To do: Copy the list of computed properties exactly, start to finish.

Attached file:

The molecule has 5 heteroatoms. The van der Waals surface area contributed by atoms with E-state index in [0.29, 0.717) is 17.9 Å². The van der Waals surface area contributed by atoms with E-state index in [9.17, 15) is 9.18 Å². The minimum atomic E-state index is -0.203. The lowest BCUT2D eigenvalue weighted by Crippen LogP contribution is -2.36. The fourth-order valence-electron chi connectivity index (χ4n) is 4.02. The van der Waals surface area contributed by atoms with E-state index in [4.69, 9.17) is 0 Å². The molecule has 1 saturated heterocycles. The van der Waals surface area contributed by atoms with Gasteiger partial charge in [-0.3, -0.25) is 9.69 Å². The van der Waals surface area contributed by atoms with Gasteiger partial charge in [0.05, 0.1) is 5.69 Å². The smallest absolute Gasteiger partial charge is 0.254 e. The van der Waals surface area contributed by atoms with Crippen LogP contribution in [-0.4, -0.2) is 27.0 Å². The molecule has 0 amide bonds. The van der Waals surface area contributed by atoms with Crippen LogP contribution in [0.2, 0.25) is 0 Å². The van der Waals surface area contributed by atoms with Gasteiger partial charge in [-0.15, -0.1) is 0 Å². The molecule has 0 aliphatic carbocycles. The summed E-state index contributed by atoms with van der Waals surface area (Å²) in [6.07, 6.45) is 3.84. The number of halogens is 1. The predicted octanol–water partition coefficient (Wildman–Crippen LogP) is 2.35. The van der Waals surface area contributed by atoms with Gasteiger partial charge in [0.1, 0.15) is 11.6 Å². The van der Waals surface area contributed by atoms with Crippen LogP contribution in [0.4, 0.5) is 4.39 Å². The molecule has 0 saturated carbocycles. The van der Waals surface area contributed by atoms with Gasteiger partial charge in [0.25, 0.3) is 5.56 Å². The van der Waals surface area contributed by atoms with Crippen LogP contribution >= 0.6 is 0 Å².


The molecule has 5 heteroatoms. The van der Waals surface area contributed by atoms with E-state index in [0.29, 0.717) is 17.9 Å². The van der Waals surface area contributed by atoms with E-state index in [9.17, 15) is 9.18 Å². The minimum atomic E-state index is -0.203. The lowest BCUT2D eigenvalue weighted by Crippen LogP contribution is -2.36. The fourth-order valence-electron chi connectivity index (χ4n) is 4.02. The van der Waals surface area contributed by atoms with E-state index in [4.69, 9.17) is 0 Å². The molecule has 1 saturated heterocycles. The van der Waals surface area contributed by atoms with Gasteiger partial charge in [-0.3, -0.25) is 9.69 Å². The van der Waals surface area contributed by atoms with Gasteiger partial charge in [0.05, 0.1) is 5.69 Å². The smallest absolute Gasteiger partial charge is 0.254 e. The van der Waals surface area contributed by atoms with Crippen LogP contribution in [-0.4, -0.2) is 27.0 Å². The molecule has 0 amide bonds. The van der Waals surface area contributed by atoms with Crippen LogP contribution in [0.2, 0.25) is 0 Å². The van der Waals surface area contributed by atoms with Gasteiger partial charge in [-0.15, -0.1) is 0 Å². The molecule has 0 aliphatic carbocycles. The summed E-state index contributed by atoms with van der Waals surface area (Å²) in [6.07, 6.45) is 3.84. The number of halogens is 1. The predicted octanol–water partition coefficient (Wildman–Crippen LogP) is 2.35. The van der Waals surface area contributed by atoms with Gasteiger partial charge in [0.1, 0.15) is 11.6 Å². The van der Waals surface area contributed by atoms with Crippen LogP contribution in [0.4, 0.5) is 4.39 Å². The molecule has 0 saturated carbocycles. The van der Waals surface area contributed by atoms with Gasteiger partial charge in [0.25, 0.3) is 5.56 Å². The van der Waals surface area contributed by atoms with Crippen LogP contribution >= 0.6 is 0 Å².